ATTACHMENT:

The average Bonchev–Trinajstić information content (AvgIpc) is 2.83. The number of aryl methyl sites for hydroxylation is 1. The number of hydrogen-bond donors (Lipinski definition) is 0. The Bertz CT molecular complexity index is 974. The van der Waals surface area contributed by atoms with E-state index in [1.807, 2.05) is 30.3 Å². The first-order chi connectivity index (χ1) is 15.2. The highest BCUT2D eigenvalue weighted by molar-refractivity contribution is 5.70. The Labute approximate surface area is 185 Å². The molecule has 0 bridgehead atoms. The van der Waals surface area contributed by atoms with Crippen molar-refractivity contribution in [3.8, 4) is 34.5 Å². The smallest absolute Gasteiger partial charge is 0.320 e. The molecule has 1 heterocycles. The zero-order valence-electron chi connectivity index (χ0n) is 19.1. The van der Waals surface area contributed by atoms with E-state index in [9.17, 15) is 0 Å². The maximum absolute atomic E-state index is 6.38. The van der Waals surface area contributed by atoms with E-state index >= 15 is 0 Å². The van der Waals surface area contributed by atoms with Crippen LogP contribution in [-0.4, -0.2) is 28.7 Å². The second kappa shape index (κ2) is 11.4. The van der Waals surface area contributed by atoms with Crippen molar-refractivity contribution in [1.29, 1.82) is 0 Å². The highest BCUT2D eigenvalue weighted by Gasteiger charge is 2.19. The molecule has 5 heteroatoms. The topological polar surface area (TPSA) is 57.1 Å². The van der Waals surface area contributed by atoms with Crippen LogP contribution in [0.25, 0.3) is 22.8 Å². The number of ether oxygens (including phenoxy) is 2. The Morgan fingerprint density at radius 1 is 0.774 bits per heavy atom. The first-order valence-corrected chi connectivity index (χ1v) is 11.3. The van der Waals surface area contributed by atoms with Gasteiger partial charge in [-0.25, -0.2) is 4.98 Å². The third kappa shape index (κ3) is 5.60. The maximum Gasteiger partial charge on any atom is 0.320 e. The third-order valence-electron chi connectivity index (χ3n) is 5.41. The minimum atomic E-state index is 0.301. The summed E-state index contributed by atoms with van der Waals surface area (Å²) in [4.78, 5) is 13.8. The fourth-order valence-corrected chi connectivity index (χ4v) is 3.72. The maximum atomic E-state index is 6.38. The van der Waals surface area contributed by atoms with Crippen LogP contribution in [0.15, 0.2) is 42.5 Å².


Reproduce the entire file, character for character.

The average Bonchev–Trinajstić information content (AvgIpc) is 2.83. The number of aryl methyl sites for hydroxylation is 1. The number of hydrogen-bond donors (Lipinski definition) is 0. The Bertz CT molecular complexity index is 974. The van der Waals surface area contributed by atoms with E-state index in [1.807, 2.05) is 30.3 Å². The first-order chi connectivity index (χ1) is 15.2. The highest BCUT2D eigenvalue weighted by molar-refractivity contribution is 5.70. The Labute approximate surface area is 185 Å². The molecule has 0 bridgehead atoms. The van der Waals surface area contributed by atoms with Crippen molar-refractivity contribution in [3.8, 4) is 34.5 Å². The smallest absolute Gasteiger partial charge is 0.320 e. The molecule has 1 heterocycles. The zero-order valence-electron chi connectivity index (χ0n) is 19.1. The van der Waals surface area contributed by atoms with E-state index in [9.17, 15) is 0 Å². The maximum absolute atomic E-state index is 6.38. The van der Waals surface area contributed by atoms with E-state index >= 15 is 0 Å². The van der Waals surface area contributed by atoms with Crippen LogP contribution in [-0.4, -0.2) is 28.7 Å². The second kappa shape index (κ2) is 11.4. The van der Waals surface area contributed by atoms with Crippen molar-refractivity contribution in [1.29, 1.82) is 0 Å². The highest BCUT2D eigenvalue weighted by Gasteiger charge is 2.19. The molecule has 5 heteroatoms. The topological polar surface area (TPSA) is 57.1 Å². The van der Waals surface area contributed by atoms with Crippen LogP contribution in [0.25, 0.3) is 22.8 Å². The number of ether oxygens (including phenoxy) is 2. The Morgan fingerprint density at radius 1 is 0.774 bits per heavy atom. The first-order valence-corrected chi connectivity index (χ1v) is 11.3. The van der Waals surface area contributed by atoms with Gasteiger partial charge in [-0.25, -0.2) is 4.98 Å². The third kappa shape index (κ3) is 5.60. The maximum Gasteiger partial charge on any atom is 0.320 e. The third-order valence-electron chi connectivity index (χ3n) is 5.41. The minimum atomic E-state index is 0.301. The summed E-state index contributed by atoms with van der Waals surface area (Å²) in [4.78, 5) is 13.8. The fourth-order valence-corrected chi connectivity index (χ4v) is 3.72. The maximum atomic E-state index is 6.38. The van der Waals surface area contributed by atoms with Crippen LogP contribution in [0.15, 0.2) is 42.5 Å².